When Thomas Paine wrote the quote that you have presented here, he meant that the King of England did not have the moral high ground in the dispute with the colonists. He meant that there was, therefore, no reason that God would favor the King over the colonists. We can see this from the rest of the sentence from which your quote comes.
In those days, most people believed in God and most people believed that God would take sides in disputes between countries or groups of people. In the third paragraph of Chapter I of The Crisis, Paine says that he believes that God is in charge of the world. He says that he does not have
so much of the infidel in me, as to suppose that He has relinquished the government of the world, and given us up to the care of devils…
This shows us that Paine believes that God will side with either the colonists or the King in the dispute between the two.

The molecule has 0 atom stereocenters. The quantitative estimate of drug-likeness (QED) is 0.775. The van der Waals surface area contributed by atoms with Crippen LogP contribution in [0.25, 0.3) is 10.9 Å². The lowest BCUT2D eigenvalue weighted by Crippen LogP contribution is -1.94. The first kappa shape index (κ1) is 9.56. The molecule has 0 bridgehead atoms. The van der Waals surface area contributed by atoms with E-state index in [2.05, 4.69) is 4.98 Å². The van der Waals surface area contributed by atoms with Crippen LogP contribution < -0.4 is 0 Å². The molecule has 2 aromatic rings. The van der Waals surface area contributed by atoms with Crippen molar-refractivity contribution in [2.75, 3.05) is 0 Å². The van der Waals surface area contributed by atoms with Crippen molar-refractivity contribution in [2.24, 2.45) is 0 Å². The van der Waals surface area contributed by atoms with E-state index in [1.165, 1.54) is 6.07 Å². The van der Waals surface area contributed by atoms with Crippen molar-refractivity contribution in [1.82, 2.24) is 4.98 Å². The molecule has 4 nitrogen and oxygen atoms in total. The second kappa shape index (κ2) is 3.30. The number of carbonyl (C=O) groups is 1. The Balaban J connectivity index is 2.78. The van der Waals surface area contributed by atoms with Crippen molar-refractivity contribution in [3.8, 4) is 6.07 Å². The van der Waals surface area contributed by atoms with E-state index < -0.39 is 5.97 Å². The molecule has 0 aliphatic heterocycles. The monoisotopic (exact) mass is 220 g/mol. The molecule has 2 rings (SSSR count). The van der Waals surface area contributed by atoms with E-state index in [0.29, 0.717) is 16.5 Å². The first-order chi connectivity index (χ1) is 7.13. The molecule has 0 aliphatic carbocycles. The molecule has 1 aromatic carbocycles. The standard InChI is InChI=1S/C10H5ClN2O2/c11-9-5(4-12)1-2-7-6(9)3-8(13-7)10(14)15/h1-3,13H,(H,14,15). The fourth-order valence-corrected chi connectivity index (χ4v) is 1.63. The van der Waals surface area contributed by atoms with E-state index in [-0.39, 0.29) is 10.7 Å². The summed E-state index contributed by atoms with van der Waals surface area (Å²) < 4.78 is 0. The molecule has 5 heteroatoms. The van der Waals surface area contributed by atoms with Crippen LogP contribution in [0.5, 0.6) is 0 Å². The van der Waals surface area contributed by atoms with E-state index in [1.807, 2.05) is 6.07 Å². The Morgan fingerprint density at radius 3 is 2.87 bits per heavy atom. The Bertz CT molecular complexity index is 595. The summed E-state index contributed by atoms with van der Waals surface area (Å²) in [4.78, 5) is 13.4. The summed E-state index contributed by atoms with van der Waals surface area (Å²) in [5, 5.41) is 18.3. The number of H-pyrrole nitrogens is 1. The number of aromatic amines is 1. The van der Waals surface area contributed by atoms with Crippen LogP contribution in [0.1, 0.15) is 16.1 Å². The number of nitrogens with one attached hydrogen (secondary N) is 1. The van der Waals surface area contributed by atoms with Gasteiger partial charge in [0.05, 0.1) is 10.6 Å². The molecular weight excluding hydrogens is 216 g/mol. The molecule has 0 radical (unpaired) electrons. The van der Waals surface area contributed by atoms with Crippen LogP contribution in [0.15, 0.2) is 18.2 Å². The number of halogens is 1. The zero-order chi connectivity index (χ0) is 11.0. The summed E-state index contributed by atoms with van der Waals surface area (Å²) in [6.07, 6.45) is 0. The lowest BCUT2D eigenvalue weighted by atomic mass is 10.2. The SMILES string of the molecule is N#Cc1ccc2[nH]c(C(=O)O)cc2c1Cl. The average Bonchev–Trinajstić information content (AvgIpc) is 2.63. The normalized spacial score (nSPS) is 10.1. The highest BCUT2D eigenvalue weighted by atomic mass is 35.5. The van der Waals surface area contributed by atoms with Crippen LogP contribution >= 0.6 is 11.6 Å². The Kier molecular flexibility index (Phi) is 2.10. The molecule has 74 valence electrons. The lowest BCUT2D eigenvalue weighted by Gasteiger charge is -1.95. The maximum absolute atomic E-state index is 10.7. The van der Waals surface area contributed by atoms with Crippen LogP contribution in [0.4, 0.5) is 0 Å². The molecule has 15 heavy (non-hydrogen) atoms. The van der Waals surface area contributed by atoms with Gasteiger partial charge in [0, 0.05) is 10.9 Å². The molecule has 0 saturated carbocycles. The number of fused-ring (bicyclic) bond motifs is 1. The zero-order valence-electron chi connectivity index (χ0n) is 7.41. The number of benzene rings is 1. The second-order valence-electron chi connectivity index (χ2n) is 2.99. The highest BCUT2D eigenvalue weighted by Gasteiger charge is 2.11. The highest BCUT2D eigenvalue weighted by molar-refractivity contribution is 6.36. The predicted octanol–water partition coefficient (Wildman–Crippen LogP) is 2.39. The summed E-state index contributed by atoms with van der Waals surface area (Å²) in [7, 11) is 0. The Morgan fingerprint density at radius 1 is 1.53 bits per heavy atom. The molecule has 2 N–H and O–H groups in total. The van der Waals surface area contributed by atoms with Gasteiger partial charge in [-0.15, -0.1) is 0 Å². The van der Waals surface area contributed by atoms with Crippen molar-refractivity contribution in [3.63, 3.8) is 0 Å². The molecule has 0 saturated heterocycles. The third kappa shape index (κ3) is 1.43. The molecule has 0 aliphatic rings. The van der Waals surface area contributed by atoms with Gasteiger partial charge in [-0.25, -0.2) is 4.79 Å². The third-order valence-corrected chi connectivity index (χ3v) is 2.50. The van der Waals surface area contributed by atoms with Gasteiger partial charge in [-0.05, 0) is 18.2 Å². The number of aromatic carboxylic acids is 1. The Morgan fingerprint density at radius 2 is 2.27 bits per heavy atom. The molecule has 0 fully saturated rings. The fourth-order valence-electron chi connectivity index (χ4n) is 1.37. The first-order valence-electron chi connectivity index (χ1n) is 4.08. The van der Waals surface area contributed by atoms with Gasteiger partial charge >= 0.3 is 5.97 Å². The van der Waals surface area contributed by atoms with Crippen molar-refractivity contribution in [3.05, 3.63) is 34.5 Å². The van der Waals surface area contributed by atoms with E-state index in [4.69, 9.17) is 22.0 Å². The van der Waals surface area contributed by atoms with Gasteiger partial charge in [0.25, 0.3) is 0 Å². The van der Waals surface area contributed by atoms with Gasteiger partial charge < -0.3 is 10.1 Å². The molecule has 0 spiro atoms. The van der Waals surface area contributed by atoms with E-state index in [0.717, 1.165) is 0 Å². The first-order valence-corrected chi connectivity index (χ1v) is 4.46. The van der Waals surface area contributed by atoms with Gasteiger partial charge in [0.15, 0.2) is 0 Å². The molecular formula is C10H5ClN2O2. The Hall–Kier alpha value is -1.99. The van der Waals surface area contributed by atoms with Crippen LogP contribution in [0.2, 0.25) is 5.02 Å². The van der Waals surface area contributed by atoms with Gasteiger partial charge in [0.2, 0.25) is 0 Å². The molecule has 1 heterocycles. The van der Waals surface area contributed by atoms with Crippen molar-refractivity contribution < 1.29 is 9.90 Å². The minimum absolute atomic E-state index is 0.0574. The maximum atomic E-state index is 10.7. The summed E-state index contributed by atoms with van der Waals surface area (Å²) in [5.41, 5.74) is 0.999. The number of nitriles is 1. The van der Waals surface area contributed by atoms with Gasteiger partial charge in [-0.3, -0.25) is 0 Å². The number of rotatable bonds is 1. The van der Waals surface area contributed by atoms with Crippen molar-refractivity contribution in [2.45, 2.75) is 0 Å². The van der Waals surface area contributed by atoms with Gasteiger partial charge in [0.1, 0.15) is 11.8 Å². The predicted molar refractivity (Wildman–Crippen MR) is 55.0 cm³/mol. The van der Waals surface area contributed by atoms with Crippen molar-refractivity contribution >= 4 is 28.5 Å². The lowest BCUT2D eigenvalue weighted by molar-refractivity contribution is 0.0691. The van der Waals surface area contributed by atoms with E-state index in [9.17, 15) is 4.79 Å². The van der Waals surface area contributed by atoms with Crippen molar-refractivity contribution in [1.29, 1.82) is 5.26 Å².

Since he believes this, Paine wants to think about which side God will take in this dispute. Undoubtedly, God would take the side of the good, moral people. Paine argues that the King is not good or moral. He implies that the King is, instead, no better than a common criminal. He says that the King has no more cause to expect God’s help than “a common murderer, a highwayman, or a house-breaker” would.
So, in your quote, Paine is saying that the King is not moral. Because the King is not moral, he has no reason to believe that God will help him against the colonists. Because the King is no better than a common criminal, he has no grounds (reason) to look up to Heaven (God) for help against the colonists.